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On to Site 5, located between Grand and Broome Street at Clinton Street:

Essex Crossing site 5; aerial view from the northeast, looking down on Broome and Clinton streets.
Essex Crossing site 5; aerial view from the northeast, looking down on Broome and Clinton streets.

The renderings released by the development team showed only the Broome Street side of the building, which is adjacent to a future 15,000 sq. ft. public park. In the rendering below you can see the Grand Street facade, which will face the Seward Park Co-op.  There will be a wall of windows on the first two levels, providing visibility for retail businesses. The tallest portion of the building, you’ll notice, is set back from Grand. The residential entrance will be on Broome. Richard Metsky of Beyer Blinder Belle explained that efforts had been made to draw connections between the building and the park, with the inclusion of landscaping along the facade and large windows looking into the building lobby.

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Finally, site 6, located diagonally across from site 5:

Essex Crossing Site 6. Credit: Dattner Architects.
Essex Crossing Site 6. Credit: Dattner Architects.

Daniel Heuberger of Dattner Architects said the building’s design was heavily influenced by the fact that it’s a senior rental property. Keeping in mind that many residents will be spending a lot of time in their apartments, all of the units face either north or south and will feature abundant sunlight. Residents will also be provided with a landscaped roof deck. A separate roof deck will be set aside for use by Grand Street Settlement, which will be running a variety of programming from the building. Entrances for the settlement house and for a yet-to-be-named health clinic will be on Delancey Street (some residents questioned the wisdom of that decision the other night).

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Still to come: A look at the developers’ decision not to build any underground parking as part of Essex Crossing.

There’s another opportunity this month to attend a project briefing. Here’s the description of the event from Delancey Street Associates:

You will have the opportunity to:

>Meet key members of the Delancey Street Associates team, the developers of Essex Crossing (SPURA).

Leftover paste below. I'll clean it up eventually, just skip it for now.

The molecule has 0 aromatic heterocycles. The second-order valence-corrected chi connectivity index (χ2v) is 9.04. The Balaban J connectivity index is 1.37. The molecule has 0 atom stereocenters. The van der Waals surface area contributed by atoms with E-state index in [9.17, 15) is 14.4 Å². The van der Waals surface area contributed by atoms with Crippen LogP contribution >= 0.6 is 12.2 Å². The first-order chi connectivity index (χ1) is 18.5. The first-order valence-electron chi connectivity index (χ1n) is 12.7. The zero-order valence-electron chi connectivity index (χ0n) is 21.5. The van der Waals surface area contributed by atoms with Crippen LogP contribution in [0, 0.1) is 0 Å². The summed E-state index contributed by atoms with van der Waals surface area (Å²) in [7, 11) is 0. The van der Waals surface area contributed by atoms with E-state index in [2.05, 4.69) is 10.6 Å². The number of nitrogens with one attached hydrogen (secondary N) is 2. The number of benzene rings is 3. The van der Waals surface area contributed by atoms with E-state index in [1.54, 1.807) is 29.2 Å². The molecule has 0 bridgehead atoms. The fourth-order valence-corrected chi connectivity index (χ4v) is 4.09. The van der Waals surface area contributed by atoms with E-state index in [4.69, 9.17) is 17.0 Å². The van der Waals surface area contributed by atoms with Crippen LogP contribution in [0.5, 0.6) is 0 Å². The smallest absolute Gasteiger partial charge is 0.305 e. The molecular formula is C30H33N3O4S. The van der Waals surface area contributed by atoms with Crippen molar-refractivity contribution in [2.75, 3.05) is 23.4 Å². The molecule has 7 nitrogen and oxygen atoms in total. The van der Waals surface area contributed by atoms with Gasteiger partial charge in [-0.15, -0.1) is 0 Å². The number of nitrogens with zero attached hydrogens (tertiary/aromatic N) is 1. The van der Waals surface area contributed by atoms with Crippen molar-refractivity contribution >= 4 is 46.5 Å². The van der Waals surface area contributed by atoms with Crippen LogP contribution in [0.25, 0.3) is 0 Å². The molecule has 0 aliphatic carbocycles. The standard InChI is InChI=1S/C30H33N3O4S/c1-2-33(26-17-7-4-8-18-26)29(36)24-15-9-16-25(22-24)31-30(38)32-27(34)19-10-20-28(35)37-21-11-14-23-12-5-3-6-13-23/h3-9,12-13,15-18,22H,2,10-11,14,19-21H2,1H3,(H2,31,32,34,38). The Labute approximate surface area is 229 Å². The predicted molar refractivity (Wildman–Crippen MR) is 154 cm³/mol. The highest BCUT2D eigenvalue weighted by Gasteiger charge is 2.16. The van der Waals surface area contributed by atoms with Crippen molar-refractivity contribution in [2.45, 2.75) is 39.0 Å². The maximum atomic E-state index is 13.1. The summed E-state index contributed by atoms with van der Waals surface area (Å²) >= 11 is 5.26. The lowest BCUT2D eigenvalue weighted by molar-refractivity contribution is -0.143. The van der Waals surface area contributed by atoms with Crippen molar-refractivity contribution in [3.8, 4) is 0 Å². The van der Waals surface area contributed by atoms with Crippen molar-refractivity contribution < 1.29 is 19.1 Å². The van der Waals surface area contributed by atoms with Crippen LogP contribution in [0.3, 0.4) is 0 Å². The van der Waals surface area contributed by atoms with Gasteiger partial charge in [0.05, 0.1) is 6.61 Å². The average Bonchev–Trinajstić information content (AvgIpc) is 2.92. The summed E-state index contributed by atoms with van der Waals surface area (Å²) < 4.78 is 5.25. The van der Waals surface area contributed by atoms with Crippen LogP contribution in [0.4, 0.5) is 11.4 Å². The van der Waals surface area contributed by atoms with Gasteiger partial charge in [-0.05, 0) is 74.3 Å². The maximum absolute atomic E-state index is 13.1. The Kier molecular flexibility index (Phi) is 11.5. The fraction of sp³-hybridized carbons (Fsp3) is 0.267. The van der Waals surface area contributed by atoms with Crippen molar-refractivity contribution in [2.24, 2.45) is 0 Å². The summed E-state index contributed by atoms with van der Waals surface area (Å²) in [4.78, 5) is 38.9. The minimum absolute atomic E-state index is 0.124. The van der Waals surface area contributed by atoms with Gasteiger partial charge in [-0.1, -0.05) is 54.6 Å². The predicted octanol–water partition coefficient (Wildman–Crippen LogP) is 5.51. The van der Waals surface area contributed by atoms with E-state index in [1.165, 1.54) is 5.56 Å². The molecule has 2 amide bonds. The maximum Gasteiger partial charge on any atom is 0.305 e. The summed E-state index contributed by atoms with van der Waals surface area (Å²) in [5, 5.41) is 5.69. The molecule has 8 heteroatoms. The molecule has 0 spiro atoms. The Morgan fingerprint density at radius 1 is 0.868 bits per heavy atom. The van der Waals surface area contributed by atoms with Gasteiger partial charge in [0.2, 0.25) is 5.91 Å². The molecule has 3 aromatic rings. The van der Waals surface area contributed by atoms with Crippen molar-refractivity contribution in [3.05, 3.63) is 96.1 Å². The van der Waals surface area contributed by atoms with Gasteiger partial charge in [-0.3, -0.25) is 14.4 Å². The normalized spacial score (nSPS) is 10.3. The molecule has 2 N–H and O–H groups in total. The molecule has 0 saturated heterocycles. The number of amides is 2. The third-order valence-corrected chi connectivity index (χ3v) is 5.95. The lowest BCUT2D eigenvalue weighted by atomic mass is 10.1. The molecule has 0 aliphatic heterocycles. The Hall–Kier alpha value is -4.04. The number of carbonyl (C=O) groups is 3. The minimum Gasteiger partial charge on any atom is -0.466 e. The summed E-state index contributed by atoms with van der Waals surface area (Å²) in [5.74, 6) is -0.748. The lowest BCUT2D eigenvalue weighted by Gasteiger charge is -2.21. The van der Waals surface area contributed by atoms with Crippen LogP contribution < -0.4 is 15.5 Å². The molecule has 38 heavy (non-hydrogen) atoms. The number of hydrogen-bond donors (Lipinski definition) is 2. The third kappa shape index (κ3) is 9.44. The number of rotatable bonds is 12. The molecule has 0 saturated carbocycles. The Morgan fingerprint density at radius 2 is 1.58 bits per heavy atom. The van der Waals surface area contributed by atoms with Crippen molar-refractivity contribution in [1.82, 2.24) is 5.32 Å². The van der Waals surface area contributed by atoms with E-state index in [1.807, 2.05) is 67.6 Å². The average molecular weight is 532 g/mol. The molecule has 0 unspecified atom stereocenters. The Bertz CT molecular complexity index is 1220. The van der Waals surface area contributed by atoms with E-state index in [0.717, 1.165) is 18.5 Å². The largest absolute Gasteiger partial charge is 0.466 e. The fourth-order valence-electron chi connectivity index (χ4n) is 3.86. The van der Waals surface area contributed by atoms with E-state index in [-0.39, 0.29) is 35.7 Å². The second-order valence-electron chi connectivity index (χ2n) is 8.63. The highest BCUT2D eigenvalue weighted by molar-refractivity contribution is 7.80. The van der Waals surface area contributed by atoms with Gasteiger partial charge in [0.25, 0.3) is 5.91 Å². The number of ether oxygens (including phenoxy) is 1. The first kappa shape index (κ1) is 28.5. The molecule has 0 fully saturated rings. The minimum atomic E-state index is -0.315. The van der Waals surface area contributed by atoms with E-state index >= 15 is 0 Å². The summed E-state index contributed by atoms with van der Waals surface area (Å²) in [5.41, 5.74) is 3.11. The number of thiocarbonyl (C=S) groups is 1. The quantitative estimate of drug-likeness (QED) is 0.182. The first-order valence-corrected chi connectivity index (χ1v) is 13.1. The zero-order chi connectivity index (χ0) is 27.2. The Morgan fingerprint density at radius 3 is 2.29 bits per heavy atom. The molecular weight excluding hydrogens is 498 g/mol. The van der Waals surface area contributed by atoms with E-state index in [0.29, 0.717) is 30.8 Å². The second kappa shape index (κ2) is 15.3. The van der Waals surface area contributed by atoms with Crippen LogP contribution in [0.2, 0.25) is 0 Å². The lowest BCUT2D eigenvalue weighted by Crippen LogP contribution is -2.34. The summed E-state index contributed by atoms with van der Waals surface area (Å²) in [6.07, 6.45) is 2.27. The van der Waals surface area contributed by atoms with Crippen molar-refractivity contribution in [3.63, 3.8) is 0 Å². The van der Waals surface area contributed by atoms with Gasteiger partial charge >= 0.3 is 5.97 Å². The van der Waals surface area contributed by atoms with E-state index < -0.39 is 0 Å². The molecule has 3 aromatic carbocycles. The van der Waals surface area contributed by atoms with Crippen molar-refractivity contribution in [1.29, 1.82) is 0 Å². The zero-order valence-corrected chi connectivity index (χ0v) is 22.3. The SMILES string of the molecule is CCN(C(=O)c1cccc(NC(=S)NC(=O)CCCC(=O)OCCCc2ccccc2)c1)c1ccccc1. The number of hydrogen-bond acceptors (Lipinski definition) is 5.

>Get an update on the project timeline.
>See building renderings for the first phase of the project.
>Hear from the architects about design selections.

The meeting will be held at Grand Street Settlement’s Community Room/Grand Cafe.

January 28th at 6pm
Grand Street Settlement – Community Room/Cafe
80 Pitt Street, New York, NY 10002

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  1. My initial reaction is that site two, the main building appears to be the least appealing. While I’m happy the panels are metal rather than concrete, It still appears ugly. Maybe it won’t upon closer inspection, but the deign being led by a movie theater that was unneeded seems to be reverse engineering.

  2. Seems to me the lack of parking is a major flaw and will develop into a huge problem in the future. Current residents won’t have any parking, and all of the new residents and visitors will increase demand substantially.

  3. I think the buildings look pretty good. I like the way the market line concept is being done, and am looking forward to being able to walk underground from Clinton to Essex. That’s going to be really cool. Hopefully it will connect right to the subway.

    But I agree with the discussion so far — how was it determined there is a pressing need for a movie theater? That’s a great point that the most visible part of the building is being designed around it being a movie theater. I guess it will be a popular place for couples on dates, to go to the market line, the museum, and a movie.

    As to parking, I agree, it strikes me as totally bizarre that no parking is being included for residents. 1,000 new apartments and no dedicated parking at all? I’m a big fan of public transportation, but with the SPURA being right next to the Williamsburg bridge, it just seems so odd that there would be no parking included, not even a few spaces for residents. Even the little municipal lot on Site 1 will be gone. Chinatown will be toast, since it relies so much on customers driving in on the weekend from the boroughs and NJ to shop. Lack of parking in the neighborhood was already a major complaint of Chinatown merchants.

  4. As a resident within a few blocks from here, no parking is glorious. It means less outsiders, and more locals. Locals are all that’s left of the Lower East Side. I’d like to meet and know my neighbors, not have them drive in creating even more congestion in the area.

  5. Most residents of the Lower East Side/Chinatown and visitors do not rely on automobiles to get around the area. With already high levels of congestion it does not make sense to promote automobile usage by providing parking spaces.